In 1881, a young man named Zachariah Taliaferro White (Zach T. White) arrived in El Paso, Texas, with $15,000 in cash sewed into his vest. With the coming of the railroad to El Paso from all directions, he knew that something big was going to happen here and he wanted to be at the forefront. Being a pioneer was in his blood as both of his parents descended from the earliest settlers in Virginia where he was born and raised on his father’s farm and tobacco plantation.
Zach was 25 years old when he came to Texas. First to Austin, where he and his brothers built the first water works system for that city and then to Dallas where Zach and a business partner built their first water works system, then on to Waco. That’s when he sewed $15,000 worth of capital into his vest and set his sights on El Paso. His first El Paso business venture was operating a grocery store with a partner in an adobe building where the Mills Building now stands. That store blossomed into a general store where they also sold hardware.
Land was affordable in the 1800’s and Zach White purchased most of the land that we know today as El Paso’s lush upper valley. At that time it was covered with shrub and cottonwoods and he hired many men and purchased many mules to clear the land. Once the land was clear, River Bend Farm gave way. Since he knew all about tobacco, he tried that first but the climate and soil in El Paso wasn’t a good fit. He moved on to cotton and found that crop to be successful. If you’re going to grow cotton, you’re going to need a gin, so he and a group of farmers built a cotton gin near his brick factory. Like the Chamizal, a large part of the River Bend Farm was in a big bend of the Rio Grande and instead of building a bridge, Zach got clearance to change the course of the river by rechanneling it and this added hundreds of acres of farming land, which is now part of the present day Willows subdivision and the land where The Fields is located.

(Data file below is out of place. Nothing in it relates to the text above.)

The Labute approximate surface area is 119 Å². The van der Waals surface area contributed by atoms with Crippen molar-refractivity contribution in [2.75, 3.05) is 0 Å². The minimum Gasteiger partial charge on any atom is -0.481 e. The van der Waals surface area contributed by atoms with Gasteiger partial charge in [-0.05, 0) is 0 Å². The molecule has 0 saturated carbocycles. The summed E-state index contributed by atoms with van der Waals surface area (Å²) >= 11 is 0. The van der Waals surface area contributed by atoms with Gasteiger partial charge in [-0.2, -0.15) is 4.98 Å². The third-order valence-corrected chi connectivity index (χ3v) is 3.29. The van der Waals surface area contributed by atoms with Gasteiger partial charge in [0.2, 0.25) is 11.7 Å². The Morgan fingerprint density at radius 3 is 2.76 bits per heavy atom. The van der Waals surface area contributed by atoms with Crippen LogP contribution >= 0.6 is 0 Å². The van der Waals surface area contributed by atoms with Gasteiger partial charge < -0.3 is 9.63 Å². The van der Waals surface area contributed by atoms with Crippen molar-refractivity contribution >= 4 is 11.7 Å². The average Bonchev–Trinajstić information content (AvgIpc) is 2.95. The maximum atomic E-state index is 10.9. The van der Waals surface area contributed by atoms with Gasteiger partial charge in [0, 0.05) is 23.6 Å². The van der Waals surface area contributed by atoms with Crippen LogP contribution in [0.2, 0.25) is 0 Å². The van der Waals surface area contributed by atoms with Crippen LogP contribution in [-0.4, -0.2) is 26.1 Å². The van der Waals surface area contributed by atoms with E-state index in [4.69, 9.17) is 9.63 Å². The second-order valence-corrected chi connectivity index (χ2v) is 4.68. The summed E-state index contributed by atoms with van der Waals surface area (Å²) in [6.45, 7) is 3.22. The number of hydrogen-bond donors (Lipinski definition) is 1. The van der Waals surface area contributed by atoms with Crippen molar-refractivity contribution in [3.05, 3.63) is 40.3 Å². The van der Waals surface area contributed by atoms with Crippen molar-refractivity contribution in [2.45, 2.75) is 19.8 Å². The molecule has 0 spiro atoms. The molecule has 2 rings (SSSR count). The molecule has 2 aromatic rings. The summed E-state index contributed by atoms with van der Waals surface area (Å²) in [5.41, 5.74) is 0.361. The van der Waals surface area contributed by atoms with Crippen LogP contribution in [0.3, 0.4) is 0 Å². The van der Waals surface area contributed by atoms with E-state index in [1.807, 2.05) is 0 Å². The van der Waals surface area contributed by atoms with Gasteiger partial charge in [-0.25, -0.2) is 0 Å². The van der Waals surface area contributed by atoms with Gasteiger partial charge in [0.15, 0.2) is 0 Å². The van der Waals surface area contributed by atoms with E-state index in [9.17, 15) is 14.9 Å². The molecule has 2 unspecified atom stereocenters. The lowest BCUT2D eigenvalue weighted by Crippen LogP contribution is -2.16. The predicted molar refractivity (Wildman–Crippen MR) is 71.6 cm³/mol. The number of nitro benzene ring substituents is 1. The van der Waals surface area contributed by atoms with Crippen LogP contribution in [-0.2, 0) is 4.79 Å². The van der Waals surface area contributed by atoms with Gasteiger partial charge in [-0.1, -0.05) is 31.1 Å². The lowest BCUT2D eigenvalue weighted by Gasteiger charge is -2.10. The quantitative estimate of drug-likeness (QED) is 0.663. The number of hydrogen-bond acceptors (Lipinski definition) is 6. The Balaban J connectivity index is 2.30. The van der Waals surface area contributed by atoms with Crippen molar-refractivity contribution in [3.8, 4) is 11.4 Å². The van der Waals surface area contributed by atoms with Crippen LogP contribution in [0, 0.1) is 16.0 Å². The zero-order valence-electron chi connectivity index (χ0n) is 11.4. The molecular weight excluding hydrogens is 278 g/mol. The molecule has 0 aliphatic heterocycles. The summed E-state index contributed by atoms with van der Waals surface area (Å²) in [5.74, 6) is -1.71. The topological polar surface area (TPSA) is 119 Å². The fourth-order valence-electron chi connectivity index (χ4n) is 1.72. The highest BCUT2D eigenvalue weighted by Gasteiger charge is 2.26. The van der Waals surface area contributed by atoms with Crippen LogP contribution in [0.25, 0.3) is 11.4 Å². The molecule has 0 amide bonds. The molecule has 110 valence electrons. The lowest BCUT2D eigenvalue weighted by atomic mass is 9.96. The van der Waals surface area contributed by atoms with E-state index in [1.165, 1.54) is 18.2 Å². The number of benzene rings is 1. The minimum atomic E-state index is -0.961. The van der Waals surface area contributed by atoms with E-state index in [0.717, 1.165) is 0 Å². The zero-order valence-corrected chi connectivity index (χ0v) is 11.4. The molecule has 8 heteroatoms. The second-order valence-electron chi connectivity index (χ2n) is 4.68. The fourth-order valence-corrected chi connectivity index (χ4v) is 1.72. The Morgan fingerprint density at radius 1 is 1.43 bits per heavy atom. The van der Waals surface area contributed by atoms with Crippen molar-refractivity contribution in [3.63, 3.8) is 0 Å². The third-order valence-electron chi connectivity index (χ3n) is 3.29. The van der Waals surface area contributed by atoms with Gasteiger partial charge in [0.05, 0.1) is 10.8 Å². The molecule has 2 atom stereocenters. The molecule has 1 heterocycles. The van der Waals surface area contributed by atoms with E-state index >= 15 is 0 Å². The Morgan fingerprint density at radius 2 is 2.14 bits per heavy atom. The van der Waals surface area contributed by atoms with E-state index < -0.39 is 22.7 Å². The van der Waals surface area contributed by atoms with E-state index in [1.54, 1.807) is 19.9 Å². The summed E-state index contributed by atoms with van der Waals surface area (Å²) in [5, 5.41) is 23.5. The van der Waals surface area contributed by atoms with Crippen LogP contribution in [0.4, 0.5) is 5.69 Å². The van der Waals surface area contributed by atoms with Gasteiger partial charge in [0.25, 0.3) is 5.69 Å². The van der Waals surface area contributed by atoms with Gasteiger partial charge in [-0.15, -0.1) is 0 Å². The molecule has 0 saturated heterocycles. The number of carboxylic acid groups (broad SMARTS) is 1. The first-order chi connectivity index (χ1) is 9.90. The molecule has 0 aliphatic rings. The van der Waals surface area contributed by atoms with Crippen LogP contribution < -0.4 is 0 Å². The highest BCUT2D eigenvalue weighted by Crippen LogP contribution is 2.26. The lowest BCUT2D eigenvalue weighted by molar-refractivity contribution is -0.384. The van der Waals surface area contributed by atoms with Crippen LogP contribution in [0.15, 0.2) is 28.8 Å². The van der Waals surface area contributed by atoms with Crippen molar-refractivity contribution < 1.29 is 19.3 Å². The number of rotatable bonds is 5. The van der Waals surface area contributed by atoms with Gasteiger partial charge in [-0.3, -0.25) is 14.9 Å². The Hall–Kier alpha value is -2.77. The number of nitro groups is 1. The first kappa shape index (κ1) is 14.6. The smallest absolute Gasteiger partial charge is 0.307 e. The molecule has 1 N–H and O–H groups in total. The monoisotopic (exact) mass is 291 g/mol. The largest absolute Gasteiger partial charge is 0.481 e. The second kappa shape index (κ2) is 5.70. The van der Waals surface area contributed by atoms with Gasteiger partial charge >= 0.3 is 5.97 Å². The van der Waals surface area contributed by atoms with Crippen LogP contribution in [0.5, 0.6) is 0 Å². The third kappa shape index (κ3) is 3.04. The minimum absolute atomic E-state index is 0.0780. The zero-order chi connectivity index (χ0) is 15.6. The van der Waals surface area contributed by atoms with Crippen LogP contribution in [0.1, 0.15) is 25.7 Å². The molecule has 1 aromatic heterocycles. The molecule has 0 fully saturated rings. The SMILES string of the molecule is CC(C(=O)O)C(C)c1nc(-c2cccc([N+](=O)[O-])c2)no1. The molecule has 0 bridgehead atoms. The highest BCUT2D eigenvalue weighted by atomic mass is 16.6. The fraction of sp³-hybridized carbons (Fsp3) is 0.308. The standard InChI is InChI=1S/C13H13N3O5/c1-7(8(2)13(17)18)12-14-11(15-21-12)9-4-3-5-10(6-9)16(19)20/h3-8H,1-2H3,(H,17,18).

When Zach White was 80 years old, in 1930, he said that his philosophy for sidetracking old age was simple.
“Keep working,” he said. “Keep something ahead of you to be accomplished, something the progress of which you can watch with interest and with the realization that its accomplishment is of importance to your community and to your country.”
Zach White died on January 31, 1932.
The Fields stands on the final piece of raw Zach White land, our legacy land. We named this subdivision The Fields in honor of Zach T. White’s Farm that has been kept and farmed by the family. The Fields is special to us. It represents doing something great for our community. It represents building a beautiful neighborhood full of fine homes in which families can build their legacies in. “Keep something ahead of you to be accomplished, something the progress of which you can watch with interest and with the realization that its accomplishment is of importance to your community and to your country.” Zach T. White